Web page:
Star Wars Rebels review: "The Future of the Force"
Even the commanding presence of Ahsoka Tano couldn't save "Future of the Force" from being a generally lackluster Star Wars Rebels episode. The story was thin, the characters received scant development, and one plot point in particular defied all logic and proper characterization. It felt like most of the characters spent most of the time running, and as a result, the episode never had the chance to settle down and take on any coherent form. There might have been a way to rework the baby-snatching plot, which first appeared in The Clone Wars, to fit in the Rebels context. But this episode's story was so thin and empty that it's a wonder it took 22 minutes to tell.
In a sign of just how little happened in this episode, there aren't many genuinely good scenes to highlight. One was when Kanan anticipated Ezra eavesdropping on his and Ahsoka's conversation and said, "He's already briefed on the mission," as he opened the door to reveal Ezra. His apprentice responded with a characteristically witty line: "Heyyy. She did say this was Jedi business!" In an episode with few standout moments, I appreciated this one, because even though it was included for comedic effect, it showed that Kanan knew Ezra well enough to anticipate his snooping. (If he had sensed Ezra through the Force, then Ahsoka would have, too, and she wouldn't have told Kanan to brief him.)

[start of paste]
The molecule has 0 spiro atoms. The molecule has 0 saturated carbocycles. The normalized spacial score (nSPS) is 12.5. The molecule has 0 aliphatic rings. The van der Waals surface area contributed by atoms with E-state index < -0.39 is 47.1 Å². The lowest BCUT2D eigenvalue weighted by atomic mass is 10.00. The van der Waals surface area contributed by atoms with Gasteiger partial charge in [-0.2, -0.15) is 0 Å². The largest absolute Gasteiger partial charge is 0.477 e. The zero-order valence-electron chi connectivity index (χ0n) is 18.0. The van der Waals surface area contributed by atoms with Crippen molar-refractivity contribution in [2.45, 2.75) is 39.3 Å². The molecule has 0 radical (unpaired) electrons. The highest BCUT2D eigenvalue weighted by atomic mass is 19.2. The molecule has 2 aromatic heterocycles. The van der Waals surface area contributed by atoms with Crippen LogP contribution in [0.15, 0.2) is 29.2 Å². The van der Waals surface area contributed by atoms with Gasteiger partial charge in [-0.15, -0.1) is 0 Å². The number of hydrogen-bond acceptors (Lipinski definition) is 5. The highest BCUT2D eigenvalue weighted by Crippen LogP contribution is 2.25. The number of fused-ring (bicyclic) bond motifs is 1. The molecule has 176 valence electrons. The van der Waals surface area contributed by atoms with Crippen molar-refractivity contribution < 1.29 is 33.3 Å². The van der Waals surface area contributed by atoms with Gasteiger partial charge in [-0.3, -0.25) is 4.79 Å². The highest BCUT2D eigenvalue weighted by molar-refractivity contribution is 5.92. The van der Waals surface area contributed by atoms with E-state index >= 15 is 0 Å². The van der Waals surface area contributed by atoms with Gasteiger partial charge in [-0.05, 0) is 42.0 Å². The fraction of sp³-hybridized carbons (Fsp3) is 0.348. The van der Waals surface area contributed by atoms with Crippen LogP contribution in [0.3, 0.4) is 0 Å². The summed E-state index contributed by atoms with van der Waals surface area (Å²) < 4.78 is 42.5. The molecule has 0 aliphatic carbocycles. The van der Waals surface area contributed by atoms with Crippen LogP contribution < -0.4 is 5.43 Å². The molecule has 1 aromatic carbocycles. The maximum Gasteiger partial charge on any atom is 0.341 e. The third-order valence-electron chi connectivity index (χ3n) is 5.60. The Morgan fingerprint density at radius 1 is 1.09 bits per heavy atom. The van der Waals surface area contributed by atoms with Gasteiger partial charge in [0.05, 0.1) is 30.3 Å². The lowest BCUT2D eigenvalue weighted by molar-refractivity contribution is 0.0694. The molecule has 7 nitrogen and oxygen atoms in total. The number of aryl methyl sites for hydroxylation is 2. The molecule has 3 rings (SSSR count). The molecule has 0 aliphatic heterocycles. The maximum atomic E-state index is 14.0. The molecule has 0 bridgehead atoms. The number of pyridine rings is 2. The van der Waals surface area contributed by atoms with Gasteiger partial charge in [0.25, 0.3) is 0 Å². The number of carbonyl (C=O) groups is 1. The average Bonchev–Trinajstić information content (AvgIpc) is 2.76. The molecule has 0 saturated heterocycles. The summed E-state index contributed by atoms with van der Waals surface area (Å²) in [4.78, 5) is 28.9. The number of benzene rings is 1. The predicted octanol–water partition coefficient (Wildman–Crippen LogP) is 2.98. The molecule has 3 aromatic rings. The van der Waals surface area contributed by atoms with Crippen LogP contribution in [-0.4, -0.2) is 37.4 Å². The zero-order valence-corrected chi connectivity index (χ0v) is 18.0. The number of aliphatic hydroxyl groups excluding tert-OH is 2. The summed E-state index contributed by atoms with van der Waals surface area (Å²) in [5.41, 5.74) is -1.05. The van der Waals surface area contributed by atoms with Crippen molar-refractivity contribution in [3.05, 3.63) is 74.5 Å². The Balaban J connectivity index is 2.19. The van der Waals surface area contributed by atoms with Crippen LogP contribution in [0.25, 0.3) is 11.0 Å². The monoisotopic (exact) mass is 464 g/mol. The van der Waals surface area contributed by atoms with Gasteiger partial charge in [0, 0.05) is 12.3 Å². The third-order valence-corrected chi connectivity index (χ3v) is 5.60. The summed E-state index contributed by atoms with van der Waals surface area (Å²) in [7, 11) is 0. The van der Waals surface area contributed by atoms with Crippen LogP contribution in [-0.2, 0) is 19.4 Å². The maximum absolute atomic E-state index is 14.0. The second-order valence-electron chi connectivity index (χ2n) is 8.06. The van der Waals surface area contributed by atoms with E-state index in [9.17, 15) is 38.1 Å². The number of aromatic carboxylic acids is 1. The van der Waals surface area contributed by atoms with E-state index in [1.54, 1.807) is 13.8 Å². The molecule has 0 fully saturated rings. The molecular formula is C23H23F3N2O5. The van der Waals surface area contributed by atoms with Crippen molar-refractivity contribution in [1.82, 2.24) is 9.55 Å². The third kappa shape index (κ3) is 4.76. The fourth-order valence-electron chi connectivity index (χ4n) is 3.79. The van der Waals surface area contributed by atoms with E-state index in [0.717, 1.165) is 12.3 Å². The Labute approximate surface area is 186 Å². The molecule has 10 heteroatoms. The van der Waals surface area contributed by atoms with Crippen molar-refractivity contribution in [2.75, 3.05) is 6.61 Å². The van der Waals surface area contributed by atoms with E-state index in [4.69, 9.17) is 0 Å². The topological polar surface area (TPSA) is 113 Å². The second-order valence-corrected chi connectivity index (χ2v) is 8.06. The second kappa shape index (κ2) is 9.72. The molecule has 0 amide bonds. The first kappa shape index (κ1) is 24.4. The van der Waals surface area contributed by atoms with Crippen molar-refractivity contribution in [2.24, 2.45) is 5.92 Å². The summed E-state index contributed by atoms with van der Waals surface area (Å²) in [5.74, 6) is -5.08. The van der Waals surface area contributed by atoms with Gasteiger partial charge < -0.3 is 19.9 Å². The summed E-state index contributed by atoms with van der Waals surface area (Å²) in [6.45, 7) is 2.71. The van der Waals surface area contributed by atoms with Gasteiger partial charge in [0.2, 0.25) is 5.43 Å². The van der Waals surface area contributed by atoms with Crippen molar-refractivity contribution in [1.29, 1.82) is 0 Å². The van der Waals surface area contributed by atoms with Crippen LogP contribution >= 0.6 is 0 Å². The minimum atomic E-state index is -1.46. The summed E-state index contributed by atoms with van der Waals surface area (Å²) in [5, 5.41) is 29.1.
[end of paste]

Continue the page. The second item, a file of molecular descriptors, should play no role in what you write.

I really appreciate this episode's continued focus on one of Ezra's Force talents: the "talent to connect," as Kanan put it. We previously saw Kanan trying to teach Ezra how to soothe a loth-cat. It was a clever way to instill discipline in a rowdy young man. As we've seen, true discipline mostly eludes Ezra. He can only summon it when the chips are really own. Throughout most of his time with the Ithorian baby Pipey, Ezra was too antsy and distracted to be calm enough to soothe him. When it was a matter of life and death, he figured it out. Those scenes represented welcome consistency in terms of Ezra's Force abilities.